Easy Glazed Carrots are tender carrots coated in a delicious dark brown sugar glaze. Recipe has two cooking methods (oven and stovetop). Easy to make a thin glaze or a thick caramelized glaze.
This family favorite pairs well with a variety of main dishes including a Pan Seared T-Bone Steak.
I used my Homemade Brown Sugar to make this recipe. Store-bought dark brown sugar will also work.
This recipe has two helpful cooking methods (oven and stovetop).
My favorite method is the oven because the brown sugar-butter mixture develops into a thick caramelized glaze. Heaven on a plate!
After boiling carrots in salted water until semi-crisp, I drain them before placing in a parchment lined baking dish (or use foil).
Next, I season with salt, black pepper, sprinkle with unsalted butter and brown sugar. Bake in a preheated oven until the brown sugar-butter mixture melts to a brown liquid.
After the brown sugar-butter mixture melts, I remove from oven and turn carrots over.
Finally, I return the dish to the oven to continue baking until the mixture caramelizes. DEEEELISH!
Helpful Tips For Beginners: How To Read & Follow Any Recipe
Reading a recipe is an important life skill that requires knowing how to read a recipe’s ingredients, follow the instructions, prep ingredients, and what type of equipment to use.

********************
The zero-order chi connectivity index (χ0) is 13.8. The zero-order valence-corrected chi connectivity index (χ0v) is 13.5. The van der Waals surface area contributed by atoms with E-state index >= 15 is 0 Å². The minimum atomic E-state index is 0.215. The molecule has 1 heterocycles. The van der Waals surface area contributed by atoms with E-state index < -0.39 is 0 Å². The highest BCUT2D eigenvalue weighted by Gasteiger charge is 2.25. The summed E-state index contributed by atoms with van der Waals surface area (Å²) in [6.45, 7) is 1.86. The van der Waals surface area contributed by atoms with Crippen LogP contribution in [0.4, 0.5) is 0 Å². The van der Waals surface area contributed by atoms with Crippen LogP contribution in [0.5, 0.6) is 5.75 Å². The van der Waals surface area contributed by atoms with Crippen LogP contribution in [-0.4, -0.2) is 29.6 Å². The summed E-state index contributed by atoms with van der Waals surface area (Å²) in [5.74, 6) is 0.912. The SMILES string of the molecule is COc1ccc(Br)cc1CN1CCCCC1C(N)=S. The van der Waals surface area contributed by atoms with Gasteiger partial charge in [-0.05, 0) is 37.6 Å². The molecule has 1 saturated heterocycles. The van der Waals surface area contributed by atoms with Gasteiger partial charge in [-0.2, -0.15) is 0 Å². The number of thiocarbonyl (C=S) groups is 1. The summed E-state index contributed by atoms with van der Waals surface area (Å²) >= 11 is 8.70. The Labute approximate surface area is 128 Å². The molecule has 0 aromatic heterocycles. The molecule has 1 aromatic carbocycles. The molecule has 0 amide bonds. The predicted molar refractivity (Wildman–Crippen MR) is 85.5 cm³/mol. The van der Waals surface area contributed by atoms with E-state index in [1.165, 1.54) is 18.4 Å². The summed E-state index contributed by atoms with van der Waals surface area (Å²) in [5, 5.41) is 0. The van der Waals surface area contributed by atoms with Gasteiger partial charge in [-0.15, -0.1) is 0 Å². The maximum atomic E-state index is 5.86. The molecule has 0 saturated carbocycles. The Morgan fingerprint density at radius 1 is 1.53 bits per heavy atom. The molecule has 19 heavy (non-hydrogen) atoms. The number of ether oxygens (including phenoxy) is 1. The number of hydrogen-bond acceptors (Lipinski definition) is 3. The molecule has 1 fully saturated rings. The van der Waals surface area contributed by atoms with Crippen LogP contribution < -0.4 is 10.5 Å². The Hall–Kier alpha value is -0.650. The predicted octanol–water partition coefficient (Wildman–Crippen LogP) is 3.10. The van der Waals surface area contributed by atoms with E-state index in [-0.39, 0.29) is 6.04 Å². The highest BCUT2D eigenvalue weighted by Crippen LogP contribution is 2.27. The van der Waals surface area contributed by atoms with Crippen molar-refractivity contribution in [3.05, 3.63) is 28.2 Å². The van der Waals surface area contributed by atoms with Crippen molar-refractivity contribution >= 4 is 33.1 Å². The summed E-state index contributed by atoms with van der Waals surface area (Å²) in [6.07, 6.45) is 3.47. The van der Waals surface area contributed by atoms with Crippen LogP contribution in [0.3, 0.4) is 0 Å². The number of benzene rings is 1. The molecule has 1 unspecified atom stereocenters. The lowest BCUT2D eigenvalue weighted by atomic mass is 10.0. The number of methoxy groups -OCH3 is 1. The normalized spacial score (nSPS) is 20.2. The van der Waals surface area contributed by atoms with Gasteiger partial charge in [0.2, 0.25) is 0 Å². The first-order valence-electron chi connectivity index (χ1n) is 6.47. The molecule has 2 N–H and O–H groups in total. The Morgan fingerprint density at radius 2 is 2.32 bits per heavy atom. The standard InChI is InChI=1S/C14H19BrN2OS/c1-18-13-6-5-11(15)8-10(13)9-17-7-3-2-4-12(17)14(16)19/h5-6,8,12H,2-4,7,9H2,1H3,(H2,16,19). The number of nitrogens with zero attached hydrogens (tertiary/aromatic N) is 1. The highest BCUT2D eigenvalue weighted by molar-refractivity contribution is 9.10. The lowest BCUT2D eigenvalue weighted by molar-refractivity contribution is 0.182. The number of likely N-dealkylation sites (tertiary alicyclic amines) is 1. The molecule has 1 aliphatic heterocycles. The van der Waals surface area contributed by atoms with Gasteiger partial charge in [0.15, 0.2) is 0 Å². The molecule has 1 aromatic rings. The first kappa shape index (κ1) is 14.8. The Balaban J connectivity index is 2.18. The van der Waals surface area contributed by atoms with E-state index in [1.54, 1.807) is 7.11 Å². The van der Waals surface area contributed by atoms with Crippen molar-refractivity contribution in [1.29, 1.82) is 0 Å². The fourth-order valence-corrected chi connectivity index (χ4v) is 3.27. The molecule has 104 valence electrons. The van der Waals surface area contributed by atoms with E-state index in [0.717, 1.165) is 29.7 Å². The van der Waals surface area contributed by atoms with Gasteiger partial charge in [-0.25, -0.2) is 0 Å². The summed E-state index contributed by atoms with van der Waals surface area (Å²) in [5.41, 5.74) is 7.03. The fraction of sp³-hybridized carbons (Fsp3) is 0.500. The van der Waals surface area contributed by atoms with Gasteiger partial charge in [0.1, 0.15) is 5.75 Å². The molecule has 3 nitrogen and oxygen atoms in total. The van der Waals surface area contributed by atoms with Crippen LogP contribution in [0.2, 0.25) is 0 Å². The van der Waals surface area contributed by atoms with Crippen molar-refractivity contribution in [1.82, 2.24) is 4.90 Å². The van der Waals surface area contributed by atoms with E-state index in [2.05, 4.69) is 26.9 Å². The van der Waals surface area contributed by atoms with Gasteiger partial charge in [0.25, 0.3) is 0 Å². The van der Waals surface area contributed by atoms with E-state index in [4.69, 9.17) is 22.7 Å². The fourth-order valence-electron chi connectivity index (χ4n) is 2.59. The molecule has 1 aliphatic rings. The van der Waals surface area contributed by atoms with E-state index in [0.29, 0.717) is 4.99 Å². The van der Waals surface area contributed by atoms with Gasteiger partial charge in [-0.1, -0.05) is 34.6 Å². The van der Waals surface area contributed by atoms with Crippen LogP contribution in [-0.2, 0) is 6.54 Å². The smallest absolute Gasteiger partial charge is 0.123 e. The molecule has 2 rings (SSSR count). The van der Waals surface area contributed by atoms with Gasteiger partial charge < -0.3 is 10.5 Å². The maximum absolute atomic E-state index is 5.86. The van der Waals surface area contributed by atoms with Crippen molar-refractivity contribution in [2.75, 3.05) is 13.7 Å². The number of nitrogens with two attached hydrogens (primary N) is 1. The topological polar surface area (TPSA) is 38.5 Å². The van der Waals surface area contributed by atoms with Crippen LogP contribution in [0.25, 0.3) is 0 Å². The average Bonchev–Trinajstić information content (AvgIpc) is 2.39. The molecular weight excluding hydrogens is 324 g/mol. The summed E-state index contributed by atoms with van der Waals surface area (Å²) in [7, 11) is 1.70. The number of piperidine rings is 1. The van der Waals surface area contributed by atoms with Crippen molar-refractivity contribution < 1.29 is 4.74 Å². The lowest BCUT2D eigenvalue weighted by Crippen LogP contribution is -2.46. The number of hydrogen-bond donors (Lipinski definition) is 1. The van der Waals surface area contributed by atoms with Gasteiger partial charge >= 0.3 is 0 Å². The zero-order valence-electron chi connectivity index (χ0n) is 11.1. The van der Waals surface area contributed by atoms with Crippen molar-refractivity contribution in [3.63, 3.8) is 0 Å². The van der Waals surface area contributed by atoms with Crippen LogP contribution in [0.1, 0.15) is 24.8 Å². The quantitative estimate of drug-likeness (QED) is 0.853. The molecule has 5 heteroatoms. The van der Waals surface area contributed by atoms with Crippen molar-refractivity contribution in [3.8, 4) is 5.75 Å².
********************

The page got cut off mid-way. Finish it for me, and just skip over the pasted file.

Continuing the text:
The following tips will help beginners or experienced cooks use a recipe to create a delicious dish.
Start with clean hands and organized kitchen. Wash hands thoroughly. Make sure kitchen and countertops are clean before making a recipe.
Create a relaxing environment. Play favorite music while in the kitchen. I love listening to classical or gospel music.
Read the entire recipe from start to finish. Visualize doing each step which will help you follow each step.
If you see ingredient that you and your family don’t use for whatever reason, try a substitute or omit the ingredient.
Pay attention to the order in which ingredients are prepped. For example, 1 cup of chopped pecans is not the same as walnuts, chopped (measure whole walnuts and then chop).
Know the assumptions. For example, when my recipe calls for “sugar,” use granulated sugar. If brown sugar is an ingredient, it will be written that way in the recipe.
Figure out the timing. Check the listed “prep time” and “total time” to be sure you have enough time to complete the recipe.
Look for hints, such as the words “meanwhile” or “at the same time,” which indicate two or more steps can happen simultaneously.
Watch Recipe Videos. If you’re a visual learner (like me), watch recipe videos. Perfect for when you’re learning a new skill or just want to see how a recipe is made.
Mise en place is a super time saver. This French cooking term translates as “putting in place.” It means prepping/measuring ingredients and chopping food before you start cooking. It’s the perfect way to get organized, use each ingredient and complete each step. Nothing is overlooked.
Organize your tools and kitchen equipment. Mise en place isn’t just for ingredients. Before starting, make sure you have parchment paper, aluminum foil, measuring cups, measuring spoons, the right pans, mixing bowls, and other equipment.
Make notes in your recipe. Note any special prep instructions and highlight cooking times. Make note of ingredients omitted, favorite substitutions and creative twists. The notes will be very helpful the next time you make this recipe.